Foreign ambassadors are urging the Philippines to continue implementing business friendly economic policies that will attract greater foreign investments, which are key to cutting poverty and achieving inclusive growth.
Australian Ambassador Bill Tweddell said these policies include a friendly environment, low corruption, good governance and strong legal institutions, certainty of contracts and strong competition law.
“In a nutshell: foreign investors are looking for certainty, transparency and the promise of fair treatment in the hands of the law authorities. In fact, these are the policies that any investor would want to see before committing in any fund in any market,” he said during a recent Arangkada Philippines Forum.
Tweddell cited economic benefits of foreign direct investments (FDIs) such as technology transfer and innovation, increased exports, higher tax revenues, new industries and expansion of existing ones, new infrastructure and more jobs.
Canadian Ambassador Neil Reeder said the inclusive growth strategies in the Philippines can include investment in infrastructure and education that would enable more people to gain productive employment in the formal sector.
Reeder also underscored the need for the Philippines to explore considerable underutilized potential especially of agriculture, manufacturing, tourism and mining sectors.
“Growth can also be augmented by reducing constitutional restrictions on foreign trade and investment. We encourage the Congress to continue its work in this area,” he said.
Reeder also encouraged the Philippines to build its trade liberalization agenda.
“We welcome the proposed FTA (free trade agreement) negotiations with the European Free Trade Area and getting ready for ASEAN 2015. Looks like I’m getting the hook. And we welcome the interest of the Philippines in the TPP (Trans-Pacific Partnership),” he said.
The TPP is a free trade agreement (FTA) currently being negotiated by the US and other countries throughout the Asia Pacific region.
For his part, Japanese Ambassador Kawasaki Ishikawa said the Asean Economic Community (AEC), which will be completed by the end of this year, will mean greater competition.
“The AEC is insight, so foreign investors may be looking for a better place to use their money. So it is, I think, the business environment and those investments will change the future of FDI,” he said.
Ishikawa also listed other factors to attract investments, including political stability, safety and security, good governance, consistent transparent predictable and accountable economic policies, sufficient infrastructures and reasonably priced energy supply.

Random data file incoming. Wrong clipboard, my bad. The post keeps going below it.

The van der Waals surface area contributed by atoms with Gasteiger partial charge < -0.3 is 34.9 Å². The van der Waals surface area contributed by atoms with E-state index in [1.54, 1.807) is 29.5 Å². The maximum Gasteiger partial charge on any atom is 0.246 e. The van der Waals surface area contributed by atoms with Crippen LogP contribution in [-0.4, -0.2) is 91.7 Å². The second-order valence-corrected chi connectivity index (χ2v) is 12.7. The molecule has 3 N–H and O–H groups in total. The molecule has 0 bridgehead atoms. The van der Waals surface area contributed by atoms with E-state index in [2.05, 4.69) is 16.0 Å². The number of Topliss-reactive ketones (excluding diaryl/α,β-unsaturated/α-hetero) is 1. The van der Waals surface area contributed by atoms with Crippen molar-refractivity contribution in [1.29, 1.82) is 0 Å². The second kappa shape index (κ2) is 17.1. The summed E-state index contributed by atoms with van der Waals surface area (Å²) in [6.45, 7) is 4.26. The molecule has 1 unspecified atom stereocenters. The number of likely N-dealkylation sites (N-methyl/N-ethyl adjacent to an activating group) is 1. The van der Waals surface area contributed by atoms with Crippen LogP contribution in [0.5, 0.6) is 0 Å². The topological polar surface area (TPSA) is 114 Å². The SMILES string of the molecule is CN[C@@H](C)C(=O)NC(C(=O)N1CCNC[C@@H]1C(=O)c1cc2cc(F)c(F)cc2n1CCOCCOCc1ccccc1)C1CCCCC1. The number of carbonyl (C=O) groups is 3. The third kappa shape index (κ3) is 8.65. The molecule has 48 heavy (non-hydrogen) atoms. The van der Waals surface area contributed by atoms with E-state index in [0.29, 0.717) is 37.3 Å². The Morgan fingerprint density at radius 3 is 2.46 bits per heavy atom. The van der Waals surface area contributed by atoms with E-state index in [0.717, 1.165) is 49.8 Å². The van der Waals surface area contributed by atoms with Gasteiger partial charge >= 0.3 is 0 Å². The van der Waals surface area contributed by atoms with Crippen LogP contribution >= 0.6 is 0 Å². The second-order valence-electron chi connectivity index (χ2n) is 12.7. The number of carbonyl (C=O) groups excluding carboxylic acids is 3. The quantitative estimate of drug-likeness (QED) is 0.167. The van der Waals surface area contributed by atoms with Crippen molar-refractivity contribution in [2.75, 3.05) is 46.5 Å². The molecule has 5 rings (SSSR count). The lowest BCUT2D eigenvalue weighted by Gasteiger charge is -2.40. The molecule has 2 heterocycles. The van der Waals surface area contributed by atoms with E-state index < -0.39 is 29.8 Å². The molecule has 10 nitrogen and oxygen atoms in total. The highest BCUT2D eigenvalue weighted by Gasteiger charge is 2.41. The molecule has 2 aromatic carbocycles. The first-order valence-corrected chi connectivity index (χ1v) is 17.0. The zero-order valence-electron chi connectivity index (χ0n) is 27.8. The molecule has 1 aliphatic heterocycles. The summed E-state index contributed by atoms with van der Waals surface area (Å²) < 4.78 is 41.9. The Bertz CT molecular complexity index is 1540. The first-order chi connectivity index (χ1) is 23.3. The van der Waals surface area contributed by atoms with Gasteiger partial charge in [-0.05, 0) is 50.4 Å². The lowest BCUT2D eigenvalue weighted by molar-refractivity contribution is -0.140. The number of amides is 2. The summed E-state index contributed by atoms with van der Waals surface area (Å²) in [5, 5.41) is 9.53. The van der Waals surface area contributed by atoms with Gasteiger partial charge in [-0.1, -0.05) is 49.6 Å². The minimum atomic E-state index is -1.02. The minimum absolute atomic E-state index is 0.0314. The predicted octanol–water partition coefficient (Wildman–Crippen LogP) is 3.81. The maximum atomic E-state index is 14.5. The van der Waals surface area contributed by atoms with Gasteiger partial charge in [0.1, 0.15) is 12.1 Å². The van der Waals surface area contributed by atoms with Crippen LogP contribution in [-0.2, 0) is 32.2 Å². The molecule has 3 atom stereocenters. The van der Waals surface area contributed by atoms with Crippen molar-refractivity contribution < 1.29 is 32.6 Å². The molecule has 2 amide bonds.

“And if you look at the Asean countries, Asean has been providing incentives for FDI in the form of tax credit or tax holiday and other methods and these incentives may be useful if these majors meet the demands of the sector,” he said.
New Zealand Ambassador David Strachan said the Philippine government needs to continue to embrace and actively participate in the regional trade and economic integration.
“Already, the Apec (Asia-Pacific Economic Cooperation) economy accounts for 80 percent of Philippine’s trade growing at astonishing 8 percent annually. APEC therefore is not just a talk shop but it is making a real difference when it counts in terms of jobs growth, trade facilitation, and increased prosperity,” he said.
Likewise, Strachan said the AEC will enable the Philippines to better realize its comparative advantage in education, tourism, agriculture and manpower provision.
He said FTAs can help create conditions for a smooth exchange of labor and “can help realize that this country is a comparative advantage that should be seen as an opportunity, not a threat.”
“The TPP train, as others have said, is likely to be leaving a station of a not too distant future and is to be hope that is many regional partners as impossible, including the Philippines, are on board,” he said.
Switzerland Ambassador Ivo Sieber said the preparations of the implementation of AEC, together with the existing bilateral and multilateral trade and investment agreements, can enhance the country’s ability to promote further economic growth.
“Expanding and strengthening system of such agreements will allow Philippines to harness its potential or improve on the country’s productivity and to move towards a more inclusive development,” he said.
Republic of Korean Ambassador Hyuk Lee said investment promotion agencies, together with the Philippine government, need to play a more crucial role in presenting the Philippines as the best investment destination among the emerging markets in South East Asia.
He advised government agencies to make direct contact with major Korean companies such as Samsung, Hyundai and LG.